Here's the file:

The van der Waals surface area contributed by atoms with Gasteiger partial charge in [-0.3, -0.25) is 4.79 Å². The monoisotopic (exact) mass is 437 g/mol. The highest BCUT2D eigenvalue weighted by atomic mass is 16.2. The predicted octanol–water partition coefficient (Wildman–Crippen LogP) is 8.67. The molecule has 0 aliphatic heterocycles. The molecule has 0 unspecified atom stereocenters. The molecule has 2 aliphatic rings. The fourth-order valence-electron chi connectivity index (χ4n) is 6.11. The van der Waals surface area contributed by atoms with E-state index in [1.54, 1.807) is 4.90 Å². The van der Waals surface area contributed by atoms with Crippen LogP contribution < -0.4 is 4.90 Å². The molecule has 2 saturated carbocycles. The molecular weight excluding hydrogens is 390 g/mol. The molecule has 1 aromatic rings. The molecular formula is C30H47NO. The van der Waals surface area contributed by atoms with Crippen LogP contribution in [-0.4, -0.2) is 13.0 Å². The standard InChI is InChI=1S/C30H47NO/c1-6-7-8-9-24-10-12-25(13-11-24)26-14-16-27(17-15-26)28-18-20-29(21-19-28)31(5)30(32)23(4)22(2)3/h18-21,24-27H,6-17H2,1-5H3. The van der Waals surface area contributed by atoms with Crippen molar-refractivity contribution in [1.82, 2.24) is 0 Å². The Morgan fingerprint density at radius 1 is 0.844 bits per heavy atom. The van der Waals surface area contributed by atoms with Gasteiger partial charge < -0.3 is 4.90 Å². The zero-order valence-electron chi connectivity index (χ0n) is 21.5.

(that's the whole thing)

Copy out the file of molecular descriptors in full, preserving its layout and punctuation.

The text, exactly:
The van der Waals surface area contributed by atoms with Gasteiger partial charge in [-0.3, -0.25) is 4.79 Å². The monoisotopic (exact) mass is 437 g/mol. The highest BCUT2D eigenvalue weighted by atomic mass is 16.2. The predicted octanol–water partition coefficient (Wildman–Crippen LogP) is 8.67. The molecule has 0 aliphatic heterocycles. The molecule has 0 unspecified atom stereocenters. The molecule has 2 aliphatic rings. The fourth-order valence-electron chi connectivity index (χ4n) is 6.11. The van der Waals surface area contributed by atoms with E-state index in [1.54, 1.807) is 4.90 Å². The van der Waals surface area contributed by atoms with Crippen LogP contribution < -0.4 is 4.90 Å². The molecule has 2 saturated carbocycles. The molecular weight excluding hydrogens is 390 g/mol. The molecule has 1 aromatic rings. The molecular formula is C30H47NO. The van der Waals surface area contributed by atoms with Crippen LogP contribution in [-0.4, -0.2) is 13.0 Å². The standard InChI is InChI=1S/C30H47NO/c1-6-7-8-9-24-10-12-25(13-11-24)26-14-16-27(17-15-26)28-18-20-29(21-19-28)31(5)30(32)23(4)22(2)3/h18-21,24-27H,6-17H2,1-5H3. The van der Waals surface area contributed by atoms with Crippen molar-refractivity contribution in [1.82, 2.24) is 0 Å². The Morgan fingerprint density at radius 1 is 0.844 bits per heavy atom. The van der Waals surface area contributed by atoms with Gasteiger partial charge < -0.3 is 4.90 Å². The zero-order valence-electron chi connectivity index (χ0n) is 21.5.